The biggest obstacle to delivering customer strategies is the simple conviction that ”we are already doing it”. This strong belief among executives that their employees are already fully engaged in customer centric activities blinds them too the need to face the truth. The resistance to changing and transforming the business to become customer centric is simply a result of the conviction that “we are already there” and the required changes are incremental and not an order of magnitude. “All we need is a new loyalty program or a more customer intimate brochure” is the prevailing interpretation of what needs to be done to become truly customer centric. The executives believe that from a structure standpoint, their organization is already customer centric, even though in reality they are very much product centric.     Executives believe that they have already made the organizational changes to support a customer centric strategy, such as adapting the compensation plan, even though in reality they are very much efficiency and cost reduction centric. It is precisely this conviction that blinds executives and organizations from the complete transformation required to become customer centric. It is precisely the lack of admission that the organization is more process and efficiency centric than customer centric that will strip it from the opportunities to grow the business through better customer relationships.   The biggest enemy of customer strategies is not the lack of funds or resources. It is not the lack of ability or expertise. It is the lack of admitting what the current reality is.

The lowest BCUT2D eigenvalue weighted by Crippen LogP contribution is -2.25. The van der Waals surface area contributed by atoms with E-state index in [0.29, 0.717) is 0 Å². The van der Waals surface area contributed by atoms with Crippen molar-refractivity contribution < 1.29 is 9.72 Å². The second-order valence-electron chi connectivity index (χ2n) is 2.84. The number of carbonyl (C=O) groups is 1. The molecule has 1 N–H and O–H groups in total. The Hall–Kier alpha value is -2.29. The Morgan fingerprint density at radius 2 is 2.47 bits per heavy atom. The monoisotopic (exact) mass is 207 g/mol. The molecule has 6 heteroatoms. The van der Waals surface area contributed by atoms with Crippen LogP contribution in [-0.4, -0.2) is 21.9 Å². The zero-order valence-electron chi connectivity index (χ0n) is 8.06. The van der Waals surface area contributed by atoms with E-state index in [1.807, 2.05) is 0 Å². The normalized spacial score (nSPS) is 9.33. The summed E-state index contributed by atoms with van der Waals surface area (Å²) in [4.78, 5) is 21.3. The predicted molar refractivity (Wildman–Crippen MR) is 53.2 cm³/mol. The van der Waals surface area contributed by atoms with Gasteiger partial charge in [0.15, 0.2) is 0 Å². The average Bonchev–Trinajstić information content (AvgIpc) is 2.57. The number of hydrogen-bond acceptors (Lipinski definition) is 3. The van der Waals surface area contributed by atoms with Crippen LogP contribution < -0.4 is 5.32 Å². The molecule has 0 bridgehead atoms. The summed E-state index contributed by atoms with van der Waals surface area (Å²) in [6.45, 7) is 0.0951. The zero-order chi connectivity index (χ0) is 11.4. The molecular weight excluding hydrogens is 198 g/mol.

This denial is so pervasive in organizations that it is difficult to detect. I used to appreciate organizations that approached us for help with a clear, fully articulated explanation of their customer strategy problems.   It took me time to realize how superficial their understanding was and how severely they were in denial. Whenever I meet with a new client who rushes to agree that they need to improve their customer relationships, I confront them with the reality first. They are often seeking a quick panacea, a pill they can swallow and make the whole problem go a way. They want to quickly check off this item off their “to do” list. It is very tempting to agree with them and take their business. But without full recognition of what is at stake and how far they are from a truly customer centric organization, it would be a serious mistake and a recipe for disaster.